Almost Managed Suicide.....

It took 15 years to realise that i had a problem. During my six years in the army i came across some horrific scenes, especially the early months of the Bosnian war. Wearing a blue beret for the Unitied Nations was a joke. We had to stand back and watch people butcher each other all because of politics and the lack of balls from our leaders. I saw kids burned alive, bodies at the sides of roads, heard women scream in the night as they were tortured and raped by the Bosnian and Croatian forces (all sides were as bad as the other). We weren't allowed to help as it wasn't our war......

I began drinking heavily and was often violent but i didn't think anything was wrong because as a soldier we sometimes acted that way (sad but true). What i didn't realise was that i was like this everyday. I left the army a year after returning from Bosnia and carried on in this self destructive manner and then the depression kicked in. I would often start crying and breakdown and i couldn't explain why. I wasn't sleeping or eating properly and i became a loner, I cut myself off from friends and family.

I went from job to job, town to town.. never settling down. At the 15 year point i was working in social care and had a really understanding boss who happened to be a trained councilor. She noticed how angry i became under stressful times and organised professional help. The councilling was strange at first and i didn't feel better but rather worse....... it seemed to concentrate all my troubles and made me re-live every single Bosnian nightmare. In an act of final despair i took an overdose, almost managed suicide, doctors told me i would be lucky if the drugs flushed out the paracetamol from my liver. I lay there thinking that i don't want to die on a hospital bed, alone and humiliated. I prayed for the first time..... for just one more chance at life and i promised myself that i would turn it around, to be positive and sort out everything once and for all. After four days in hospital i was given the all clear, interviewed by a mental health specialist and released.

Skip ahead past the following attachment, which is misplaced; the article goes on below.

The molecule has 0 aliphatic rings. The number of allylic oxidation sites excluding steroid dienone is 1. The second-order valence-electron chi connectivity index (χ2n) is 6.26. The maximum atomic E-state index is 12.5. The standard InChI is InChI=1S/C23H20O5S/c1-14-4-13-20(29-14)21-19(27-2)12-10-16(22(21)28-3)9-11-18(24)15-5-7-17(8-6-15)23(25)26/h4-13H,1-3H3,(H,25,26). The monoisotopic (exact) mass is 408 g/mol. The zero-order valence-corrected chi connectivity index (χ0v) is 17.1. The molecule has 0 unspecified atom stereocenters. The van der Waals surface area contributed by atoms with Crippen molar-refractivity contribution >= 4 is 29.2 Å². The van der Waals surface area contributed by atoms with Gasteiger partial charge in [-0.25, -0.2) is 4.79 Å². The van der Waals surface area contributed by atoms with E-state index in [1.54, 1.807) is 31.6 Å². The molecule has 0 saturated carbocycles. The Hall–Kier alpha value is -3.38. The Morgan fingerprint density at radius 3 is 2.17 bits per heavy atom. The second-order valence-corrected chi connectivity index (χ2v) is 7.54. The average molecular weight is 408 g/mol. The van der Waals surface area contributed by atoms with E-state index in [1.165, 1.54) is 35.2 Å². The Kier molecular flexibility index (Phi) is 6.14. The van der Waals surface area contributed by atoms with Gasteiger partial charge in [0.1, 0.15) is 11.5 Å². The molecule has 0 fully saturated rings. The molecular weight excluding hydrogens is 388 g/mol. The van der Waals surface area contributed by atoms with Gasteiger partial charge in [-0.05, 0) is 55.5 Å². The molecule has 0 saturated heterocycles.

I went back to councilling and took each day at a time. I finally accepted that i'm not guilty for what happened in Bosnia, i couldn't do anything to help and that it is the U.N. leaders and politicians who should be ashamed. Two years on from my OD my life is almost what i would call perfect. Sure, i still feel down at times but nothing like i used to feel. I am a more positive person and now can see a positive for every negative where before everything was a hopeless negative with no escape. I went back to college and started again at 35 years of age. I gained skills and now have a great job with fantastic prospects, a job which interests and fascinates me. For the first time in years, i look forward to tomorrow....

I think that this whole experience has taught me to be determined in life. Life is tough but you can rise above it, no matter how you feel today.... tomorrow is a fresh start. We all have one chance in life and i'm now determined to make up for my lost years. There is lots you can do to make little changes to increase your confidence, i joined a gym. i felt like an idiot to start with, thinking that everyone was looking at me but that's not true. All shapes and sizes of people workout and i now feel more confident for shaping up. I think the combination of exercise and my academic challenge helped me focus on my goal of turning it all around.

outofthewoods outofthewoods
36-40, M
Feb 7, 2010